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Pearl Sutton

steward & bricolagier
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since Oct 02, 2015
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Chronic reader, creative dreamer, a LOT of hand skills to make things real, intense health issues that limit my activity, but not my creativity or dreams. Moved to southern Missouri with enough tools and junk to build a life that might work well with my health. One of god’s gigglers, I punctuate with smiley faces and exclamation points when I type, and smile and laugh a lot in real life. (Often at things no one else understands.) And I both curtsy at people (even when wearing grubby work clothes) and purr when hugged, both online and in real life. “Normal” is not a word that has ever been used for me.

Been organic gardening all my life, and bought 4 acres that I have designed from the ground up. Making it happen is being the most fun I have ever had in my life, the best 3D jigsaw puzzle ever! Reading Mollison’s Designer’s Manual was like coming home, ah, THERE I am! A reality where I can use all of my multifaceted talents and skills!
Dumpster diver, recycler, second hand store shopper, I tell people I am attracted to rust and lace. I have violated every warranty I have ever met, I’m a tool using animal, and I use my tools to modify everything in my world. And it only gets weirder...
SW Missouri
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Recent posts by Pearl Sutton

Due to health and weather and chaos issues, the last of the seeds for that bed JUST got planted. Tomatoes are considering doing their thing, everything is small. Vining things (squash, cukes etc) and small, but flowering and considering it. Tomatoes are tall enough they need tying up (over 2 feet tall) will get to that soon.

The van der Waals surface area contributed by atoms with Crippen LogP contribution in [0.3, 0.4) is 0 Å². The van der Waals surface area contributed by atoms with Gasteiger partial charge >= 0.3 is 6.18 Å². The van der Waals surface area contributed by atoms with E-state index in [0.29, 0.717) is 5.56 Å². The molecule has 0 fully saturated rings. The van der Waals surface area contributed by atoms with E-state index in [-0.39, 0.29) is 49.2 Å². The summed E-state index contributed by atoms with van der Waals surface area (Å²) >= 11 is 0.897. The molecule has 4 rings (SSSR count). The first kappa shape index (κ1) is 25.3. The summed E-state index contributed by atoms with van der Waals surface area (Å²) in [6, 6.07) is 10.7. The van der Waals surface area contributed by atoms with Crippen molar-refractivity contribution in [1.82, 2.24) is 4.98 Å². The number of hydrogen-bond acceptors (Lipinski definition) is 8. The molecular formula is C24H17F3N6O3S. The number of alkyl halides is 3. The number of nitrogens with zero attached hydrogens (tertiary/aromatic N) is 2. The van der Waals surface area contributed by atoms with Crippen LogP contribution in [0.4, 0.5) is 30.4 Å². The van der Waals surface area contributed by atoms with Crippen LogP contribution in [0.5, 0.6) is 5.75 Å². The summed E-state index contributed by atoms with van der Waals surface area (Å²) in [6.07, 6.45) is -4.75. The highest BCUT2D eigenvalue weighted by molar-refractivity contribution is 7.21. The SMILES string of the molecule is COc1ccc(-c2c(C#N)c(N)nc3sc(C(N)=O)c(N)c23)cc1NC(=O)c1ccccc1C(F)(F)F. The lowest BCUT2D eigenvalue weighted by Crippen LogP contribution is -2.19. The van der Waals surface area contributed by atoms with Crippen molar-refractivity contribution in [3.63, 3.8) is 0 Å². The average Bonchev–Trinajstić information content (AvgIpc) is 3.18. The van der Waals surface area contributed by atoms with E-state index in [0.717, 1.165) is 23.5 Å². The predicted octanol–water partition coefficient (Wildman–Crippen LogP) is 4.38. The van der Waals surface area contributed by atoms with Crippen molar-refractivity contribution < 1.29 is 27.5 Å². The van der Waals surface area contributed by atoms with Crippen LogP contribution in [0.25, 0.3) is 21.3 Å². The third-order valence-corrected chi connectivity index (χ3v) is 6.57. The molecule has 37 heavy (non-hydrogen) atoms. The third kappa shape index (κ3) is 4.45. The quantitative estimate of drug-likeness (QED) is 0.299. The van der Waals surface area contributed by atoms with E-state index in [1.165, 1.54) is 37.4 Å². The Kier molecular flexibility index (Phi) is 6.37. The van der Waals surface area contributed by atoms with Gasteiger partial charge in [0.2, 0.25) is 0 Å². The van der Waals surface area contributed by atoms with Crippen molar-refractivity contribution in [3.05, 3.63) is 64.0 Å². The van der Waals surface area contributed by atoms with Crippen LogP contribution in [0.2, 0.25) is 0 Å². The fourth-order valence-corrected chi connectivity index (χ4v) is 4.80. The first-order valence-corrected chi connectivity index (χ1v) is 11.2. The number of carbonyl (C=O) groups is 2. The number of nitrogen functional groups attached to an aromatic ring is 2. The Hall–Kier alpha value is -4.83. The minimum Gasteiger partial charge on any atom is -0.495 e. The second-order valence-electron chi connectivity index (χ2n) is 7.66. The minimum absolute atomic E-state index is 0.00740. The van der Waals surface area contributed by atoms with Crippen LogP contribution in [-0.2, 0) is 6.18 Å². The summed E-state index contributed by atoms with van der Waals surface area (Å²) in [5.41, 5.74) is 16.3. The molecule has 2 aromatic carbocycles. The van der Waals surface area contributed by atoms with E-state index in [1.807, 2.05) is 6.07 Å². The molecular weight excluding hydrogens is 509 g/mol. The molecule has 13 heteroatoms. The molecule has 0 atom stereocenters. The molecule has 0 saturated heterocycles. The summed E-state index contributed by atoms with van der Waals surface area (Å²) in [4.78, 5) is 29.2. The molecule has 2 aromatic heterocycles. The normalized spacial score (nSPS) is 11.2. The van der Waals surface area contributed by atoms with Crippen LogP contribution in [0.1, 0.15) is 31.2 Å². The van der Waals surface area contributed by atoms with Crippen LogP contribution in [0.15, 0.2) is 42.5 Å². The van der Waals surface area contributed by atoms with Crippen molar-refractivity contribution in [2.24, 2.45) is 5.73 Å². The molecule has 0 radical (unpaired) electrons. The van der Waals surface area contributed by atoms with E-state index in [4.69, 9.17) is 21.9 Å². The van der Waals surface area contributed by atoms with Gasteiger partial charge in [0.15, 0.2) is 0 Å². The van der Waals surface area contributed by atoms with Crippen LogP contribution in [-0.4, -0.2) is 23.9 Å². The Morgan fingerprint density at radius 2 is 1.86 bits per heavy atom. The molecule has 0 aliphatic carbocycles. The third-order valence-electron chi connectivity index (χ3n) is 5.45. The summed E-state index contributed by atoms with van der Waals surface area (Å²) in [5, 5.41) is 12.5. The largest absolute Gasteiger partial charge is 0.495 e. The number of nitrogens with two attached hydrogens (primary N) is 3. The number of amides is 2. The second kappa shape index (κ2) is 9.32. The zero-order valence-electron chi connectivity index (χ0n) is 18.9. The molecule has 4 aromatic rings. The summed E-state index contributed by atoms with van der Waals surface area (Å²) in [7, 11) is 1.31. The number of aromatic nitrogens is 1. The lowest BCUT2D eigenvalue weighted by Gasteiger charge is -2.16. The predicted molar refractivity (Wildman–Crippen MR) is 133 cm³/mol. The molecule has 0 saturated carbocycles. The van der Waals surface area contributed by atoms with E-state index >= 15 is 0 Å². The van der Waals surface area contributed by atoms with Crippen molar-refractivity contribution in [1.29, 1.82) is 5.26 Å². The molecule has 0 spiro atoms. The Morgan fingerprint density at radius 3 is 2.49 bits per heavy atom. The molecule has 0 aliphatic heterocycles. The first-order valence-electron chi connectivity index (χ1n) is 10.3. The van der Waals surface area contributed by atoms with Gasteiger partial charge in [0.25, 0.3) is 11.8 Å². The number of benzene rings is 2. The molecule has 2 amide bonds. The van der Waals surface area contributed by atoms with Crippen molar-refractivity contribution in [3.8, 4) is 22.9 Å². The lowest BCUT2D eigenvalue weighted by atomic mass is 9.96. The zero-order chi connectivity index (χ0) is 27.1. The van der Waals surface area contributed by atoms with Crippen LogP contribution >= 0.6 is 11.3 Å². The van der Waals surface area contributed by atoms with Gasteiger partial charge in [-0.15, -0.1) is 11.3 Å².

So it'll be coming in late, but it's coming :)
Final count on things in that bed: 27 tomatoes of all types, 23 vining plants of various types, a very crowded bit of row about 4 feet long solid with cantaloupe, approx 120 bush bean plants of 6 varieties, a few greens of several  types and 90 or so peanut plants (I was tired of thinking, and just filled the empty spaces with them.) So it should have decent production, at some point here :)  Hoping the fungus that has been killing all my squash etc in the back doesn't get them too.

Garden in a neighbor's yard that we planted in winter squash needs about half replanted where things fungused out... I'll put in fall crops, at this point. What survived is looking like it's about to flower.

When today's interaction with a wasp consisted of being bonked in the face by one, and I told it "Hey, watch where you are going! I'm not one of those caterpillars you are hunting!"
This interaction did not involve wasp spray, hysteria or either of us being hurt.
The caterpillars it's after are cabbage moths on the kale. Good wasp! Eat them up!
I like wasp interactions like that. :D
2 days ago
I give this book 9 out of 10 apples!

I’d love to hand a copy of this to everyone who I have ever seen on Permies saying “But there’s so much! How do I even know what the choices are?”
permaculture tells how to choose from a dauntingly large toolkit — all the human technologies and strategies for living — to solve the new problem of sustainability. ~ Toby Hemenway
In this book Crystal Stevens shows a lot of the tools and options that are used in permaculture, and makes them accessible to people who are just starting out, have a yard and are overwhelmed, or want to work on a larger property and don’t know where to start.

Some things covered are why to get rid of your lawn, building soil, choosing plants, canning and cooking with what you grow, using herbs, and much, much more. It’s an excellent starting point, with lots of good ideas to think on.

I think my favorite part of the book was her showing us pictures of Punta Mona organic farm in Costa Rica, and gardens in the St Louis area. As I’m in that zone, the local pictures taught me a lot, and since I’m not in the zone for the tropical gardens of Costa Rica, it gave me inspiration and beautiful things to dream of doing within my own zone.

Definitely worth reading, and worth giving copies to people who are ready to learn but not sure of the steps to take.


Gerry Parent wrote:Looks like it a tool that allows grass/hay/straw to be layed down lenghtwise through the hoop and then compressed it into a tight bundle by pulling down the handle and held in place at a set point with a pin that fits into one of the holes. It is then lashed and then released to begin the next one.  
Totally pulling all of this out of my (clean) butt :)

If that isn't what it was made for, it would do that really well!
3 days ago